In her own quiet way Steffi is stronger than me, says Agassi

Walking down memory lane, the American tennis icon talks about his better-half Steffi Graf and the days bygone.

Be it his growing up years or relationship with Steffi Graf—Andre Agassi has ensured that he spoke his mind.   -  Getty Images

If you turn the pages of his autobiography Open, it would perhaps be enough to understand that Andre Agassi is an emotional man. So what if, he looked aggressive on the tennis court, the American tennis great loves reminiscing the days bygone.

In an interview with The Guardian, Agassi has walked down memory lane, crossing many avenues. Be it his growing up years or relationship with Steffi Graf—the tennis icon has ensured that he spoke his mind. Admitting that in her quiet way, his better-half Steffi is stronger than him, Agassi said, “In her own quiet way Steffi feels stronger than me. She’s pretty linear in how she lives. I probably do a little more reminiscing than she does – which says a lot,” Agassi said.

Perhaps, that’s why even as Agassi finds it difficult to stay away from the glitz and glamour of the tennis world, Graf did not mind Serena Williams overtaking her, by winning the Australian Open. “It has no relevance in her world. The hardest part of Serena chasing down those numbers (they were locked at 22 Grand Slams) was respecting the game. Steffi doesn’t want people to feel she doesn’t care about tennis. She cares but she’s so disconnected. Every time she was asked she felt obligated to put importance on it for the sake of tennis and an incredible champion in Serena,” Agassi said.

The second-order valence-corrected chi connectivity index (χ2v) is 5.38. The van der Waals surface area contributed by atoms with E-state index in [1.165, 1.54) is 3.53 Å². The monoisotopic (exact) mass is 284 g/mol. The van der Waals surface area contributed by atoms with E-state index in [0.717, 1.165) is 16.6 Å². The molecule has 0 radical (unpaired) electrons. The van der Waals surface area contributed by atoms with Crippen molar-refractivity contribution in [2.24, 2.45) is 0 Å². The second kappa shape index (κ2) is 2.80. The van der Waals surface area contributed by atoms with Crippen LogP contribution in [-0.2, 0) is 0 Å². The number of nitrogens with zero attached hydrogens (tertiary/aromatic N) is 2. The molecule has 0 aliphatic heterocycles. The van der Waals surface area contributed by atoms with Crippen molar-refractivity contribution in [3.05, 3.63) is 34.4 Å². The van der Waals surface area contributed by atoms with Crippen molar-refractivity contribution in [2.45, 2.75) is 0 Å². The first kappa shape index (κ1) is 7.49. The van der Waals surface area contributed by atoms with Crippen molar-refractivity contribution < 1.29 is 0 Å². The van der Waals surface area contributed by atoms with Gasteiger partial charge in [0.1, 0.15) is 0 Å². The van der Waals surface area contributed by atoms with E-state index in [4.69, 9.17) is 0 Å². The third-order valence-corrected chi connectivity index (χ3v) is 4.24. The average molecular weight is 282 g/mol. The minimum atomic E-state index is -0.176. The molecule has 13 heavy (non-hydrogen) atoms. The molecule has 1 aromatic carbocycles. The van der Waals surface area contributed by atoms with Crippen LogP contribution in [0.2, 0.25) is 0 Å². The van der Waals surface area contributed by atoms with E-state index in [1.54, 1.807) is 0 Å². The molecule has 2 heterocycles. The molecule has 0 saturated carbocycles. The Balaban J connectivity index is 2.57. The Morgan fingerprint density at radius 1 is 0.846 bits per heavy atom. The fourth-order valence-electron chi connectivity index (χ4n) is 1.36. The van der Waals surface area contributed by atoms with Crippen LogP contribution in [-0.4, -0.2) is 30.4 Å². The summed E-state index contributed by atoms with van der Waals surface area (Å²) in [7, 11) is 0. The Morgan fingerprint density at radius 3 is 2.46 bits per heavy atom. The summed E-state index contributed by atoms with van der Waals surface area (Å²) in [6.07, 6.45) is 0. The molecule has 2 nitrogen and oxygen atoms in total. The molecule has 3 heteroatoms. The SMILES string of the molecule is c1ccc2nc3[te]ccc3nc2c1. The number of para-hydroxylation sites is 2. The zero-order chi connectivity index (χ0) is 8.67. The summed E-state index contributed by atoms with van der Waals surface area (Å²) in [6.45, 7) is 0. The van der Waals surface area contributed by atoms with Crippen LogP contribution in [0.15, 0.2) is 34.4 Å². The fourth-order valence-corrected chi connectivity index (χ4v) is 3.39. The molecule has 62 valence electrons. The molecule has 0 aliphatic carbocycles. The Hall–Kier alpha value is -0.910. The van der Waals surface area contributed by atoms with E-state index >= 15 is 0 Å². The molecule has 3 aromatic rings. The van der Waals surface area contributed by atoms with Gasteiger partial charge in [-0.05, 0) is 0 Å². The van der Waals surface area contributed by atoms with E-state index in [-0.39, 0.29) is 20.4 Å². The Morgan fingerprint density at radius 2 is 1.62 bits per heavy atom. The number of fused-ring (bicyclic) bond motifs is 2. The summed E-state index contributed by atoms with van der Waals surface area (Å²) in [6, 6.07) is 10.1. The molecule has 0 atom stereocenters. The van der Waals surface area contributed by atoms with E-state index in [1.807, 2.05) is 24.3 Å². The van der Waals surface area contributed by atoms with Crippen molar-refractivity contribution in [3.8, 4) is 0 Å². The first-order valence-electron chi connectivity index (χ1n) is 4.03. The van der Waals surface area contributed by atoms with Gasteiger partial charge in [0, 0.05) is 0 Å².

But then does he miss the intensity? Agassi laughs and then turns a bit philosophical. “Surely he misses the intensity? “I miss that the least. That was always the tough part for me. I enjoyed the work that went into making yourself the best you can be but I hated what the scoreboard doesn’t say. It just tells you if you won or lost. But the biggest issue for most athletes is you spend a third of your life not preparing for the next two-thirds. One day your entire way of life comes to an end. It’s a kind of death. You just have to go through it and figure it out,” the 46-year-old said.

Even after achieving all the success, Agassi gets emotional as he speaks about his father, who influenced him to take up tennis. What would he do if his father had been obsessive about education rather than tennis? “Yeah, but my dad is the reason I’m in education now,” Agassi said. “My lack of education, a lack of choice, had a huge impact. The question always remains: what might you have done? But I don’t have any deep regrets.”

Perhaps, that is the reason, Agassi has always been interested in educating the youngsters. He was only 24, when he started his first education foundation for underprivileged children in Las Vegas. The school, which later became an educational model in Clarke County, was founded by him in 2001. “That school is still thriving and our endowment allows it to live in perpetuity,” Agassi said, adding: “I then figured out a way to scale that mission across the country and in the last three and a half years I deployed over $650m nationally to build 79 new schools.”

The tennis ace has 1,200 kids in his foundation school and they revolve annually. “I now have 38,000 kids nationwide revolving. I can’t do the math but the numbers go up pretty quickly.”

He has also launched an online tennis coaching course with Udemy, which chimes with his philosophy that teaching should be available widely. Having seen success being at the top, Agassi’s philosophy is quite simple—help players of different levels understand that improvement cannot always be measured in victory or defeat.

May be, such thinking makes the American stand out!

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